The rain has been falling here faster than any wet bank holiday weekend in Blighty and the Jamaica landscape has once again been transformed from parched and barren to green and lush. The problem with rain is that if you go out in it, you’ll likely get wet and this is a problem for many. I find my gardener asleep in the helper’s room. Tiptoeing away, I forget about him until three hours later, when I venture out looking for secateurs so I can cut flowers from the garden.
I find him in the same position as when I left him only this time he’s snoring loudly. Is everything OK? I ask, worried he isn’t feeling well. He wakes with a jump, then starts laughing, telling me that he was just resting his eyesand presumably he meant his legs too as they’re stretched out on the desk. It’s raining miss and mi can’t get out in the garden without getting wet. You know your skin is waterproof, I tell him. He laughs. Then he tells me with a serious look on his face, mi no wanna get wet. You’re our gardener, I tell him, and we’re in the rainy season. Mi know, mi only hopes it stops next week, so mi can get out, mi not sure about how wet it gonna be. I should point out that in England this rain would be referred to as drizzle with the exception being it’s still 27 degrees as opposed to 10 degrees and blowing a gale.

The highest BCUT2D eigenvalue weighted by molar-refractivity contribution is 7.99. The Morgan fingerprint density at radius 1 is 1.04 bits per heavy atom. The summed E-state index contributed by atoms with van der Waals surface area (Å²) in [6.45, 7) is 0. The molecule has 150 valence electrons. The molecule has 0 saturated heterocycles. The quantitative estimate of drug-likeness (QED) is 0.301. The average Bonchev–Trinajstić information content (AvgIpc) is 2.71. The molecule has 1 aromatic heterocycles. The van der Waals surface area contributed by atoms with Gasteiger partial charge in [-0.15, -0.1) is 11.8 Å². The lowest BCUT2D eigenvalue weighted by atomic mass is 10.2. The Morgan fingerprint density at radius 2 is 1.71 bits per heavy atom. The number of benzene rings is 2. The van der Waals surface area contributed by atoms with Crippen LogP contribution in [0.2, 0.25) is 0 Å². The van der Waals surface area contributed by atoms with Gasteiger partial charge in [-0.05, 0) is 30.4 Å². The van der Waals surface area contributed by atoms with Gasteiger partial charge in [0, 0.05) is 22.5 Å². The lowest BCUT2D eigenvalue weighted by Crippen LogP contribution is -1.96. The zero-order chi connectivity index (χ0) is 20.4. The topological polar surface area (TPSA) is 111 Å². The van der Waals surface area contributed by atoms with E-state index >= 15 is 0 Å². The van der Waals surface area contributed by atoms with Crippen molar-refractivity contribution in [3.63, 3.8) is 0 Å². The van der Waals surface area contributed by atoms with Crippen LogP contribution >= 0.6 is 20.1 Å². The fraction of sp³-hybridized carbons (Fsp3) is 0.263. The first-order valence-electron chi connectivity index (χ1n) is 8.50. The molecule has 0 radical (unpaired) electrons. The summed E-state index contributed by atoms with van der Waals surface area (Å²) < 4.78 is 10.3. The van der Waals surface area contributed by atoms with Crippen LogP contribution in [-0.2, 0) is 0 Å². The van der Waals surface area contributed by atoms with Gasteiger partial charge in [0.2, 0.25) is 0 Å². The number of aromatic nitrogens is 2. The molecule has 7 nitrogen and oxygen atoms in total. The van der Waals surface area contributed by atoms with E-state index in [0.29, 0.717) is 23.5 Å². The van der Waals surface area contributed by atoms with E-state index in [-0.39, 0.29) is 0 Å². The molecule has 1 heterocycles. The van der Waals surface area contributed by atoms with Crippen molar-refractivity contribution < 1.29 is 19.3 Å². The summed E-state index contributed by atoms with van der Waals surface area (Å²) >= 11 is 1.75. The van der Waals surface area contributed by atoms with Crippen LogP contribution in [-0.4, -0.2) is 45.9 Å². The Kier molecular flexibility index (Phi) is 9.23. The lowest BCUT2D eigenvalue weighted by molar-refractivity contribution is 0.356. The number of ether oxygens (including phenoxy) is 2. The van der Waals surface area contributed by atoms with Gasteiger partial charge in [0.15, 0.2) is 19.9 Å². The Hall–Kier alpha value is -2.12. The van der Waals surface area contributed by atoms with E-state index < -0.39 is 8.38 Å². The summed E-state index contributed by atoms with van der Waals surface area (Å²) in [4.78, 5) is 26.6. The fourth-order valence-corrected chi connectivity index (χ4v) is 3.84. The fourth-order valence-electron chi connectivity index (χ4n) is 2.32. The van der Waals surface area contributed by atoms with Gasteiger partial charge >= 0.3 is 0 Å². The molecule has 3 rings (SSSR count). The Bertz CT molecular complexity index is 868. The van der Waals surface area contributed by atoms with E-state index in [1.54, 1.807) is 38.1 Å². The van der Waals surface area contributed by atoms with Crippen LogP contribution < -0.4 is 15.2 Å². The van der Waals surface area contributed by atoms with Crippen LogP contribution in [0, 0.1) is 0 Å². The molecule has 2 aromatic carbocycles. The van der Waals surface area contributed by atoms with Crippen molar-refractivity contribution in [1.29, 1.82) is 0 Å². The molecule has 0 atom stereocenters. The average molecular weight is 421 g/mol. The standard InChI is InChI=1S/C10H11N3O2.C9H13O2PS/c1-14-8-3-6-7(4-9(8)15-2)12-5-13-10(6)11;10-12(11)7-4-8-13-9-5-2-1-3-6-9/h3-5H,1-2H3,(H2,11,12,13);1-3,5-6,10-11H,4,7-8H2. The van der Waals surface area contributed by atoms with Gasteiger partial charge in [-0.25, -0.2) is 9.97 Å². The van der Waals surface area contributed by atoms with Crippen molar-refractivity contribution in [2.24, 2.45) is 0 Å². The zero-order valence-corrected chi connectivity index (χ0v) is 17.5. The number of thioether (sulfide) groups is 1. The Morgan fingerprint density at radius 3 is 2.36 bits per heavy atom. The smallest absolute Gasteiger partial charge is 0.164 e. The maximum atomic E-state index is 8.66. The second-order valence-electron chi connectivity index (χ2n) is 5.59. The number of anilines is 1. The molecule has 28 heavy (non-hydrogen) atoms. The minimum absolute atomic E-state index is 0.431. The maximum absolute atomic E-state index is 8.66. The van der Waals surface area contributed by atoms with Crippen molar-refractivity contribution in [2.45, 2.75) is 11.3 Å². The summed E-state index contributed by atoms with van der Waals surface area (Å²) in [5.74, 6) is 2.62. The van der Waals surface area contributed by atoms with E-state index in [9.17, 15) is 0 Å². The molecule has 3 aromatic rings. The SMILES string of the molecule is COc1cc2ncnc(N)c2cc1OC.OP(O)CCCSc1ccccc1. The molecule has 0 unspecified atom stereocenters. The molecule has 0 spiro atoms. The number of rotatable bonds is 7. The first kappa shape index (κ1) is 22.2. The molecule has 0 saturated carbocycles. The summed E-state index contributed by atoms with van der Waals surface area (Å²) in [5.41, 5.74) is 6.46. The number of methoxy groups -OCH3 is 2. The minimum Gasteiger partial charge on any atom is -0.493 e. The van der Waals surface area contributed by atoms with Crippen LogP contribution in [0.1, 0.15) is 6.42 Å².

The strange thing is, this isn’t laziness or unwillingness to work on the part of our gardener; in 40 degree heat he’ll be happily toiling away for hours on end. The fact is Jamaicans just don’t like rain. He then sits back down and opens the newspaper, for the time being he isn’t going anywhere and neither is the weather.